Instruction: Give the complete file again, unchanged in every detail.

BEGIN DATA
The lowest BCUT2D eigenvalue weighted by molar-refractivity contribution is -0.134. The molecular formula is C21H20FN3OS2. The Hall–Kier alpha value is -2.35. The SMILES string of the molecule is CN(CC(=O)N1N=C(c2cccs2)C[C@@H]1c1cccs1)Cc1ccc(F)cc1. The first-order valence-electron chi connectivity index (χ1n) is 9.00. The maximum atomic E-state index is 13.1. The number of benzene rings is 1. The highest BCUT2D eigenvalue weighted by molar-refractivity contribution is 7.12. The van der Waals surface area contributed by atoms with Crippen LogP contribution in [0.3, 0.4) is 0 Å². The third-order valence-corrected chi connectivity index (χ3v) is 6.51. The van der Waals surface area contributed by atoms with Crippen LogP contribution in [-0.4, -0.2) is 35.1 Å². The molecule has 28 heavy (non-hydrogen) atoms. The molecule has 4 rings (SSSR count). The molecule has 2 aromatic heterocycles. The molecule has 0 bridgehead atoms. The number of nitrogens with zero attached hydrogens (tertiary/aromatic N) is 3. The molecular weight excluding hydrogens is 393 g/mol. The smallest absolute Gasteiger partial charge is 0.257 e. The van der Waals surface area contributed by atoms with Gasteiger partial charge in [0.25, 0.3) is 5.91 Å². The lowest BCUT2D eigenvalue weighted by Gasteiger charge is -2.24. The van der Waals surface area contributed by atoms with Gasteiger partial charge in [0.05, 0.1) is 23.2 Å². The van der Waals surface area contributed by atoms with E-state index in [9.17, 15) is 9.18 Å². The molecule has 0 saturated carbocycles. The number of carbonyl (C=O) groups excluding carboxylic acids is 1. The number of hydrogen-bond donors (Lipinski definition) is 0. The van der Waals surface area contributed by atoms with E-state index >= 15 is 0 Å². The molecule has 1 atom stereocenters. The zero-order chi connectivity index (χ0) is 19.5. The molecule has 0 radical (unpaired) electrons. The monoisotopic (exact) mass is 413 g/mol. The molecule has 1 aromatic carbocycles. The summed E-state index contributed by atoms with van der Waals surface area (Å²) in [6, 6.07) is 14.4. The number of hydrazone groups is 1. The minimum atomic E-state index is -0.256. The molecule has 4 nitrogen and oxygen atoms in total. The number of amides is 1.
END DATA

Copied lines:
The lowest BCUT2D eigenvalue weighted by molar-refractivity contribution is -0.134. The molecular formula is C21H20FN3OS2. The Hall–Kier alpha value is -2.35. The SMILES string of the molecule is CN(CC(=O)N1N=C(c2cccs2)C[C@@H]1c1cccs1)Cc1ccc(F)cc1. The first-order valence-electron chi connectivity index (χ1n) is 9.00. The maximum atomic E-state index is 13.1. The number of benzene rings is 1. The highest BCUT2D eigenvalue weighted by molar-refractivity contribution is 7.12. The van der Waals surface area contributed by atoms with Crippen LogP contribution in [0.3, 0.4) is 0 Å². The third-order valence-corrected chi connectivity index (χ3v) is 6.51. The van der Waals surface area contributed by atoms with Crippen LogP contribution in [-0.4, -0.2) is 35.1 Å². The molecule has 28 heavy (non-hydrogen) atoms. The molecule has 4 rings (SSSR count). The molecule has 2 aromatic heterocycles. The molecule has 0 bridgehead atoms. The number of nitrogens with zero attached hydrogens (tertiary/aromatic N) is 3. The molecular weight excluding hydrogens is 393 g/mol. The smallest absolute Gasteiger partial charge is 0.257 e. The van der Waals surface area contributed by atoms with Gasteiger partial charge in [0.25, 0.3) is 5.91 Å². The lowest BCUT2D eigenvalue weighted by Gasteiger charge is -2.24. The van der Waals surface area contributed by atoms with Gasteiger partial charge in [0.05, 0.1) is 23.2 Å². The van der Waals surface area contributed by atoms with E-state index in [9.17, 15) is 9.18 Å². The molecule has 0 saturated carbocycles. The number of carbonyl (C=O) groups excluding carboxylic acids is 1. The number of hydrogen-bond donors (Lipinski definition) is 0. The van der Waals surface area contributed by atoms with E-state index >= 15 is 0 Å². The molecule has 1 atom stereocenters. The zero-order chi connectivity index (χ0) is 19.5. The molecule has 0 radical (unpaired) electrons. The monoisotopic (exact) mass is 413 g/mol. The molecule has 1 aromatic carbocycles. The summed E-state index contributed by atoms with van der Waals surface area (Å²) in [6, 6.07) is 14.4. The number of hydrazone groups is 1. The minimum atomic E-state index is -0.256. The molecule has 4 nitrogen and oxygen atoms in total. The number of amides is 1.